Lit Review: Educational Researchers Using Videoconferencing to Collaborate

Lit Review: This is a post in a series focusing on the research studies on videoconferencing.

Fiege, K. H. M. (2005). Educational researchers using real-time videoconferencing to collaborate: Thoughts and feelings shared. Retrieved from ProQuest Digital Dissertation. (AAT MR09088)

Summary / Interesting Points

This qualitative study consists of an interview with 17 participants who collaborated using high-bandwidth videoconferencing. The participants were asked about their definitions of real-time collaboration and videoconferencing, how much value they placed on collaboration, their thoughts on the strengths and weaknesses of videoconferencing, if they would use this medium in the future, and if they thought information was effectively shared via videoconference. In addition, they were asked about ways to improve collaboration in a VC, how often they used VC to collaborate, and what they thought was the most misunderstood concept about VC. They were asked to describe their ideal VC/collaboration system, if VC changed how they collaborated, and what their ideal method of collaboration would be. Side comment. This study seems to be a great model for writing good interview questions!

The detail of the responses from the participants was very interesting and intriguing to read. I could see some of those same issues in my work, and in other cases where we use it soooo often, the issues raised are hardly a barrier. A few of the participants in the study clearly did not have a good experience and thought it could be used best by shutting it off! Others had more experience and understanding of what could be done and how to set up meetings effectively, and they had much more positive things to say. The study is full of good suggestions for an “ideal” system which would be highly useful to vendors developing their systems.

One of the participants said that videoconferencing forces you to plan more and therefore have a better meeting. It’s “quicker, shorter” and you get “down to business quicker” and less distracted. Have you noticed this too? One board in MI meets via videoconference for two hours a month, another one meets all day face to face. Hmm! Some of the responses were funny – including in a videoconference you can mute the audio for someone that annoys you, or say you have a phone call and run out of the room and vent about the person who is annoying you. However, this brings to light the importance of planned careful conflict resolution!


The really useful results from this study are the “pedagogically-based strategies” an educational researcher could use in using VC. These are direct quotes from Appendix B (p. 102-103):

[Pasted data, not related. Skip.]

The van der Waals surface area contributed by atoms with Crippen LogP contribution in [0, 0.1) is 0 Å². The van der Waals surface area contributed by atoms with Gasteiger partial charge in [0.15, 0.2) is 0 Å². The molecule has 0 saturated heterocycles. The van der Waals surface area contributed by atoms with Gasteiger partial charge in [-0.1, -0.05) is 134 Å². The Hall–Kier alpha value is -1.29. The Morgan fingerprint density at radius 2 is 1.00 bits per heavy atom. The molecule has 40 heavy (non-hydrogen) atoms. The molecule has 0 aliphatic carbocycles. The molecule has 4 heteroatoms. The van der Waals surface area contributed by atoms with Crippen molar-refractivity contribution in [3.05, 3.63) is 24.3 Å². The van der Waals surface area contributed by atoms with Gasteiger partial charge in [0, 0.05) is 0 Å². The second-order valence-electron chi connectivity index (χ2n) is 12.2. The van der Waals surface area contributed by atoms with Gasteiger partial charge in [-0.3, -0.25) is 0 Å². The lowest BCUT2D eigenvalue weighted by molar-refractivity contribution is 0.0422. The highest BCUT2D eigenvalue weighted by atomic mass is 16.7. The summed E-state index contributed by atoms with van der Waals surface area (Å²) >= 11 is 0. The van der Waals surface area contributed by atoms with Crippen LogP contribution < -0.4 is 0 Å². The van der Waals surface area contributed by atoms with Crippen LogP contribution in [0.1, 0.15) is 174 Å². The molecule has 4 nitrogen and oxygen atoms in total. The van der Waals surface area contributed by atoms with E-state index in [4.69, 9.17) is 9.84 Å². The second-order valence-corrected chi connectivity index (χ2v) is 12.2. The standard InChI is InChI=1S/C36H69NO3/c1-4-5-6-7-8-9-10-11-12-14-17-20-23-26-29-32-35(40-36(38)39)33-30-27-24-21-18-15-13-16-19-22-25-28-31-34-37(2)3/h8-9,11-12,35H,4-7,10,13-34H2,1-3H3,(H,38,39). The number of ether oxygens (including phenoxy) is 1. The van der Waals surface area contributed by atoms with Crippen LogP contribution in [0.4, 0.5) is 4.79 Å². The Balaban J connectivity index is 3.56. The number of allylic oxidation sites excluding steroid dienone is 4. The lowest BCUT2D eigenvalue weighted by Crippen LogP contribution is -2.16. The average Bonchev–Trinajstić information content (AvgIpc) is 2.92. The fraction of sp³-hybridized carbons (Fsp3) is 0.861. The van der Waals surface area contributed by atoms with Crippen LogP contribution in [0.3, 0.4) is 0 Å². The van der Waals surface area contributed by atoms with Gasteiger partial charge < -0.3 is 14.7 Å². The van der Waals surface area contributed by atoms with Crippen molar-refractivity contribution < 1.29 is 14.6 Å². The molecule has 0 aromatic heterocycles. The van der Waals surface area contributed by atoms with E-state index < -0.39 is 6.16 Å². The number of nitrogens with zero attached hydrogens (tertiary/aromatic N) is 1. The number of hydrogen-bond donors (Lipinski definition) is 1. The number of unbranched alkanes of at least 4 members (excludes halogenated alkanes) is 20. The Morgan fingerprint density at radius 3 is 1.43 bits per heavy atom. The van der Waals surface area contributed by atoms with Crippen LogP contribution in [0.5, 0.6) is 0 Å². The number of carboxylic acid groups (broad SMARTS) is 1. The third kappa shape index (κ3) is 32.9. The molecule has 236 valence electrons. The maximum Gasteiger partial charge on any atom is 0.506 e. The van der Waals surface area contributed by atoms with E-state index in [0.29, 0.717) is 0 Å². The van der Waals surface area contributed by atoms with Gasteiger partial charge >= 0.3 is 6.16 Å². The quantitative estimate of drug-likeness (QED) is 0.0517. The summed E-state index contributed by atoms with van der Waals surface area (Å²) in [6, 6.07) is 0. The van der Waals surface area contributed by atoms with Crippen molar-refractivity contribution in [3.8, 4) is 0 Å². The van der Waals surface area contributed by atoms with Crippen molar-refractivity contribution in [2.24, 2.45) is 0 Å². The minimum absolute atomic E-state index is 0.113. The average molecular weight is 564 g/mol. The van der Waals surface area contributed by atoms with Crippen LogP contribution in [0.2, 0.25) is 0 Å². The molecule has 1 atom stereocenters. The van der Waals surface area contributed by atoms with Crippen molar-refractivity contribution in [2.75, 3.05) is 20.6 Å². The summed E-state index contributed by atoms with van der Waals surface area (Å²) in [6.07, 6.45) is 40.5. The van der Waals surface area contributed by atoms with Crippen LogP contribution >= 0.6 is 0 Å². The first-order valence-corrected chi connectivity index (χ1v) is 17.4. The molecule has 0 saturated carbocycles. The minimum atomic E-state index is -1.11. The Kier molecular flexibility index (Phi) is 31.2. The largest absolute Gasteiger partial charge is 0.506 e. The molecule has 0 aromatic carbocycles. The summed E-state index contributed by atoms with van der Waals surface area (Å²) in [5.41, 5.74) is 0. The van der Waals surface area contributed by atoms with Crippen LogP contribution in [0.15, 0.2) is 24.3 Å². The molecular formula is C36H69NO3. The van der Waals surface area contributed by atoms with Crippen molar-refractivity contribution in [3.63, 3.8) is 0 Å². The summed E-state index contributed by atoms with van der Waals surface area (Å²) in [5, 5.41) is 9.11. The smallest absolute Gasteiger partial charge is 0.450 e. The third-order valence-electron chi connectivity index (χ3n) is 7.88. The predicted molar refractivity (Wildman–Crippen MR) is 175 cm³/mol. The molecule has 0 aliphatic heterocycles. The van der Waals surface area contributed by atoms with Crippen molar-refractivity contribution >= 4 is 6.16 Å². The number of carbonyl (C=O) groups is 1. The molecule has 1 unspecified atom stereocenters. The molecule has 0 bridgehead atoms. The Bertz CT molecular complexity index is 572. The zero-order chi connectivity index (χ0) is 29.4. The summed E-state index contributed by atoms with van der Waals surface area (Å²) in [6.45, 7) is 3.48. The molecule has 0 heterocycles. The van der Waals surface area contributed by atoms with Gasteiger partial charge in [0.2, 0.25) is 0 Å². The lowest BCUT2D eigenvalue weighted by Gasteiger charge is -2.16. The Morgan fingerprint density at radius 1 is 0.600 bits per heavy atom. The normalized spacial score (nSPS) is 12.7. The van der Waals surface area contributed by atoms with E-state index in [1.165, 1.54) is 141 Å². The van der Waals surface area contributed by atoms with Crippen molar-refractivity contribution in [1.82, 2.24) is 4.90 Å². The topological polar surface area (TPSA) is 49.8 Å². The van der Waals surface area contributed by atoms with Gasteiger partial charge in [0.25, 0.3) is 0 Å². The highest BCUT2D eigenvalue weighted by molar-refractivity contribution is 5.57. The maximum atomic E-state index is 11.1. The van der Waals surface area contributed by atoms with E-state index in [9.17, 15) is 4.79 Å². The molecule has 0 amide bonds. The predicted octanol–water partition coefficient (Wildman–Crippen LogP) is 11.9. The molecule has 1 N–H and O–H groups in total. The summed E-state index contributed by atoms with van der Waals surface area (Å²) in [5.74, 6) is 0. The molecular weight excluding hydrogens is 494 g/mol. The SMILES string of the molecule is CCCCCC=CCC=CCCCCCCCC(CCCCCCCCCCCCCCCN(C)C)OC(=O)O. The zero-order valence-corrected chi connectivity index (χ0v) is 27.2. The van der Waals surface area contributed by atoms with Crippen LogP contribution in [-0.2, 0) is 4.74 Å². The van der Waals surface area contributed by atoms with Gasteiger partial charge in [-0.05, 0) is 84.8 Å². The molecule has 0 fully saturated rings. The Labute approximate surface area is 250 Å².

Before the videoconference meeting

  • State purpose of collaborative meeting
  • Determine if videoconferencing is the appropriate medium
  • List all attendees
  • State location of all sites
  • Determine what equipment is available
  • Determine codecs at all sites
  • Determine collaborative tools being used
  • Determine who the tech is a each site – name & contact info
  • Create an agenda
  • Disseminate agenda to attendees
  • Test ahead of time – mics, cameras, lighting, audio, connection
  • Disseminate and discuss videoconferencing etiquette with all attendees
  • Ensure appropriate lighting is in place
  • Provide materials to attendees ahead of time
  • Ensure a level of comfort with the technologies being used
  • Provide an opportunity for attendees to familiarize themselves with the VC technologies

During the videoconference meeting

  • Arrive at least 15 minutes early to the meeting
  • Introduce or have introductions of all attendees
  • Make initial eye contact with all attendees
  • Point out all the features of the videoconference system to the attendees
  • Review the back-up plan in case of technical difficulties
  • Review proper etiquette (talk to camera, use microphones, avoid sudden movement and noises, speak naturally, be conscious of body language, posture, and facial expressions)
  • Be prepared to stay for the entire duration of the meeting
  • Ensure that all attendees’ electronic devices are turned off
  • Review where facilities, phones and fire exits are at local and remote sites
  • Talk to the cameras
  • If appropriate: Establish a steering committee, Address technology literacy and troubleshooting techniques, Set objectives, vision, goals and/or outcomes for collaboration, Review positive outcomes of previous meeting, Discuss rewards and consequences for collaborative efforts

After the videoconference meeting

  • Discuss and agree upon a follow-up procedure with all attendees
  • Thank all attendees for their participation
  • Ensure that the system is disconnected from the remote sites
  • Turn of all appropriate monitors and peripherals
  • Follow up the meeting with all attendees via asynchronous or synchronous communications
  • Ensure that the contact person knows when the meeting is complete
  • Ensure room/area is secure before leaving


Interesting definitions: DVC – desktop videoconferencing, and IVC – integrated videoconferencing. I bet you usually think of that “I” as representing “interaction”, not “integrated”. Have any of you heard that use before?

Besides reminding our (very comfy with VC) selves what the challenges are for newbies when using VC, this study has very interesting comments and issues raised by the participants. The wide variety of perpsectives certainly are a strength to the study.

The most useful part is the suggestions for the meetings. What do you think of this list? How is YOUR committee meeting via VC doing at these best practices? I can see a couple meetings I attend that do fairly well, but noticed some places for improvement as well.

Question for you!

Do you think anything is missing from the list? What would you add?

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